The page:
Our research campaign for 2003 - 4 has now begun! This year, the University of New South Wales will be engaged in our most complex ogistical exercise yet, with two teams going to the South Pole and two to Concordia Station at Dome C.
I am part of the first Concordia team. Our job is to get in to the Station as early as possible in the season, find out why the AASTINO (our remote laboratory) is no longer transmitting messages to us, and fix it. (Or, if the problems are too serious, at least diagnose what's wrong so the next team can bring the right bits with them to fix it.) The other half of this team is Dr Anna Moore, an instrument scientist from the Anglo Australian Observatory. As well as being possessed of all the skills that the title "instrument scientist" implies, Anna is also talented in an area in which I am sadly deficient - the ability to communicate with computers in a meaningful way. Given the dominant position that computers have come to occupy in the AASTINO (ie, it won't work without one), my continuing poor relationship with software in any of its manifestations would otherwise pose a major impediment to the success of this expedition.
Our flight from Sydney to New Zealand yesterday was uneventful, although the Qantas check-in staff did baulk at the 74 kg of luggage I placed on their scales. In the end, after the usual explanations about going to Antarctica and having all kinds of stuff to carry (including 6,100 resistors to replace the ones the space aliens stole last year), I escaped with a relatively minor excess luggage charge.
I was actually somewhat late in checking-in, as I realised at the last moment that I had forgotten our full-colour multichannel Tektronix digital oscilloscope, and had to swing past the University to collect it. Leaving this behind would have been a disaster, as it is the only one of the three of us that is fluent in both French and Italian. (Admittedly its conversational repertoire is rather limited, but it also speaks about six other languages which means you can leave it set to Chinese when you want to annoy the next person who's going to use it.) Once we landed in Christchurch we took the bus in to Whispertech, the folks who make our very fine Stirling engines. (Regular readers of the Antarctic iaries will know that out two Stirling engines, Sid and Nancy, generate heat and power for our AASTINO throughout the inter.) At Whispertech we collected some spare evaporators, glow plugs and Flame Ionisation Detectors, which we'll need to service the engines. In addition, Whispertech kindly threw in a spare fuel pump and a couple of other components which I don't immediately recognise though I'm sure they'll fit somewhere.
We stayed last night in the Sudima Motel, which has the advantage of being within walking distance of the airport. Anna and I are kitted out in Australian Antarctic ECW (Extreme Cold Weather) gear which, although adequate for the job, compares rather unfavourably in appearance to the very stylish red and blue ski-suits of the French and Italians ith whom we'll travel to Dome C. Sadly, in our orange/yellow freezer suits we look a bit like workers in a meat-packing plant or, perhaps more topically, like prisoners of war at Guantanamo Bay. We did get issued with some great parkas though, so once we get to Dome C we'll be better able to act as walking advertisements for the Australian fashion industry.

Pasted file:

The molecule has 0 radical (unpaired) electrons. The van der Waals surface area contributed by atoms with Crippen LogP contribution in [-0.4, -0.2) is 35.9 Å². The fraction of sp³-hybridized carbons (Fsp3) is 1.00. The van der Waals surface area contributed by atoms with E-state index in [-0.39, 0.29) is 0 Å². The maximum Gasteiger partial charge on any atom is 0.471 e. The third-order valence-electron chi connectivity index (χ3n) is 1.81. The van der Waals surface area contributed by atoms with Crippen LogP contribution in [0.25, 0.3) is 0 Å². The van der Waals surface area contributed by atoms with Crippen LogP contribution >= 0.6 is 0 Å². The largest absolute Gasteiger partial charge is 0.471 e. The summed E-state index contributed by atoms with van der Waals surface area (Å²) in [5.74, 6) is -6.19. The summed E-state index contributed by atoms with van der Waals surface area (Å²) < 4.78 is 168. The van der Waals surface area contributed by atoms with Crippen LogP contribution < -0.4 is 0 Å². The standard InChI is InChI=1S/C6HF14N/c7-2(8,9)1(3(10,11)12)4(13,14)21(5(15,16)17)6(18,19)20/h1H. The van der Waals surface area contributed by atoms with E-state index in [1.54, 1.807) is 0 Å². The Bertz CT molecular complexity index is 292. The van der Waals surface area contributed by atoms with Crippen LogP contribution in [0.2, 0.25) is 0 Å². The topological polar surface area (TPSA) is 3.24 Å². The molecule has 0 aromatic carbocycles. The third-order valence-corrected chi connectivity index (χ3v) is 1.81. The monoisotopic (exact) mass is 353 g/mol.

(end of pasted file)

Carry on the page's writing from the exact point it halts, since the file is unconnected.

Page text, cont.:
Our flight from Christchurch to Terra Nova Bay to the Antarctic coast was in a South African C-130 Hercules, operating under contract to the Italian Antarctic Program. Unlike the US and New Zealand Herculeses, this one has proper aircraft seating in forward-facing rows, complete with pull down tray-tables.
The pre-flight briefing was given by the South African load-master, who bore a passing resemblance to what Freddie Mercury might have looked like had he lived to middle age. He explained all the usual things about life jackets and oxygen bottles, and referred us to the card in our seat pockets that explained where the exits are. Despite the fact
that the card appeared to be from an entirely different aircraft, its very existence does mark a major step forward in the annals of Antarctic aviation.
The flight itself was fast (7 hours) and remarkably pleasant. We read, worked on our computers, and tried to identify edible items in our carry-on lunches. After a smooth landing on the sea-ice at Terra Nova Bay we taxied across to a small group of vehicles, finally coming to a halt in the usual flurry of snow that engulfed the whole aircraft as the
pilot engaged reverse pitch.
We spent only a couple of hours at Terra Nova Bay, just long enough to stretch our legs, take lots of photos, and raid the chocolate stash. Then we drove back down to the sea ice where not one but two Twin Otters waited to take us Dome C. There's about ten of us on this leg, and we'd all fit comfortably in a single plane if we hadn't also brought so much luggage with us. Flying to Dome C is always huge fun. Being unpresurized, the Twin Otter cannot fly too high without everyone being put on oxygen. So, from Terra Nova Bay you fly straight up to a cruising altitude of 10 - 12 thousand feet, cross the Trans-Antarctic Mountains, and then the watch the Plateau slowly rising up to meet you until you're skimming along at just a thousand feet or so above the snow.
We stopped half-way to Dome C to refuel at Mid-Point Charlie, an unremarkable spot whose sheer isolation underlines the vast emptiness of the Plateau.
Approaching Dome C to land I was secretly very relieved to see the shining green and gold AASTINO, sitting happily on its artificial hill next to the new station. One theory as to why it had stopped transmitting was that it had simply blown up, so at least we can now eliminate that possibility. Our total travel time from Christchurch to Dome C was just over 14 hours - a personal best for me and a delightfully smooth introduction to Antarctica for Anna.